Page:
Gun violence, health care among House Democrats' initial agenda

Gun violence prevention, a stronger health care safety net, and paid family leave for workers were among the top agenda items that Minnesota House Democrats outlined Wednesday.

In their first 10 bills of the new session, Democrats will seek to create a MinnesotaCare buy-in and impose tougher gun restrictions in response to mass shootings. They could not say how much their agenda items would cost taxpayers, and several of the proposals will face opposition in the Republican-controlled Senate.

At a news conference in the state Capitol basement, House Democrats had a message for their GOP counterparts: that the 2018 election results shows public support for the DFL’s plans.

“The Senate is obviously very closely divided right now,” House Majority Leader Ryan Winkler said, referencing the GOP’s 34-32 advantage in the Senate. “I think on a number of these issues, if the Senate leadership would simply let the vote take place, a majority would vote for these bills.”

Senate Majority Leader Paul Gazelka issued a tempered statement in response to the House DFL’s agenda rollout, saying, “We may not see eye to eye on everything, but both parties have some good ideas, and at the very least, good intentions.”

Some House Republicans were more blunt in assessing the Democrats’ agenda.

“Minnesota, understand that they are here to take your freedoms, to take your money, to take your guns, and to take your children,” said state Rep. Tim Miller, R-Prinsburg, one of four members in the New Republican Caucus that broke away from the House GOP minority this year.

Senate Republicans and House Democrats have both unveiled their top priorities for the session this week. While some of the topics are the same – such as school mental health support and addressing health care prices – many of the plans are radically opposed.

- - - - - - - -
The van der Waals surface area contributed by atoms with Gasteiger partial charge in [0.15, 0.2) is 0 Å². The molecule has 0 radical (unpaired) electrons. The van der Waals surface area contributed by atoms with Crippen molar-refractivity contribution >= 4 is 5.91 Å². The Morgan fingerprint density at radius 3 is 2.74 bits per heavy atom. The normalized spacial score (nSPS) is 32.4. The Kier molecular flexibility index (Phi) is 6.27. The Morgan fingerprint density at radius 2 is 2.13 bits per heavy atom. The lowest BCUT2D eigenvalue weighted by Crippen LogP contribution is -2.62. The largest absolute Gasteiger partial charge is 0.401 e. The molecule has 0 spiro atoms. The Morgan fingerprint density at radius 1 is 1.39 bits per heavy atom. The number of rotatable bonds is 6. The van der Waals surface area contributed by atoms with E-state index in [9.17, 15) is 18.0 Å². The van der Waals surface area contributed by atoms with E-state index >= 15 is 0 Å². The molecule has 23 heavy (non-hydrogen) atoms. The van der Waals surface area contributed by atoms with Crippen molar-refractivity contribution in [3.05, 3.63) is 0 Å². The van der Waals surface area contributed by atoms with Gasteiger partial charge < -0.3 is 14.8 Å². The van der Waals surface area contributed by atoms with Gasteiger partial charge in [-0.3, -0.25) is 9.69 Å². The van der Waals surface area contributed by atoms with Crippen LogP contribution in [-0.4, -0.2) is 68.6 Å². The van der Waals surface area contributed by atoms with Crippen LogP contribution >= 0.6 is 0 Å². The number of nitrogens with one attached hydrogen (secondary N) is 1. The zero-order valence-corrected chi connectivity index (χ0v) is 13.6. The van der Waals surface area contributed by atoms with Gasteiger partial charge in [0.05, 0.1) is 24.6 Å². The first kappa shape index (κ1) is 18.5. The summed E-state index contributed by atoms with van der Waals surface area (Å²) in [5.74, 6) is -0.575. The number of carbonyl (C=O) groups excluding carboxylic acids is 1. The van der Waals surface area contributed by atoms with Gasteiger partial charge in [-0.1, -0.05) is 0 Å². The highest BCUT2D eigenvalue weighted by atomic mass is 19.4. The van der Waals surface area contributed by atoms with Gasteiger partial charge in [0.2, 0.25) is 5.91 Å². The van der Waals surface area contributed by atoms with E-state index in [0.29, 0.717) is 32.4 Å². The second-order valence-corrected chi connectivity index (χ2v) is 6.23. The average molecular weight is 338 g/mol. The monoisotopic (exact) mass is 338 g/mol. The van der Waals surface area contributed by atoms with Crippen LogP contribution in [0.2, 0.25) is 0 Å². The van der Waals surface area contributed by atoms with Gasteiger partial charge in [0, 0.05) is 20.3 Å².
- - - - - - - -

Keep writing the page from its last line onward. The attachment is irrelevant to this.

For example, Senate Republicans say the free market can reduce health care prices if consumers can price shop. House Democrats have proposed a stronger government safety net by allowing anyone on the individual insurance market to buy into the MinnesotaCare program.

The House DFL has also proposed paid family and sick leave. To pay for it, a combination of state funding and contributions from workers and employers will be necessary, said state Rep. Laurie Halverson, DFL-Eagan.

“Essentially we’re talking about less than a cup of coffee for both the employer and employee [in costs]. We’re talking about pennies a day,” Halverson said. “Minnesotans are willing to pay for things they’re willing to get a return on.”

Republicans questioned the creation of a new program, and said the “contributions” were just taxes by another name.

“With the government’s track record right now on MNLARS, MNSure – perhaps we should pause before adding another government program,” said state Rep. Anne Neu, R-North Branch.

Democrats also proposed more funding for early childhood development, bigger fines for pharmaceutical companies that raise prescription drug prices too high and a broadband expansion in rural Minnesota. On gun violence, they called for expanded background checks and are seeking to allow law enforcement to take guns from people who have threatened others – two measures that Gov. Tim Walz has endorsed but Senate Republicans have not.

Democrats said they did not yet have fiscal estimates on what all of the proposed changes would cost the state.

“We’re well too early in the session to have fiscal notes prepared for anything,” House Speaker Melissa Hortman said.

She compared the DFL’s top priorities to “chunks of clay” that will be molded throughout the four-and-a-half-month legislative session.

“That is where we will really be listening and open to the suggestions that the Republicans have,” she said. “If they want to be a constructive part of the conversations, we absolutely welcome that. If they want to throw partisan bombs, it will be more difficult to solve problems.”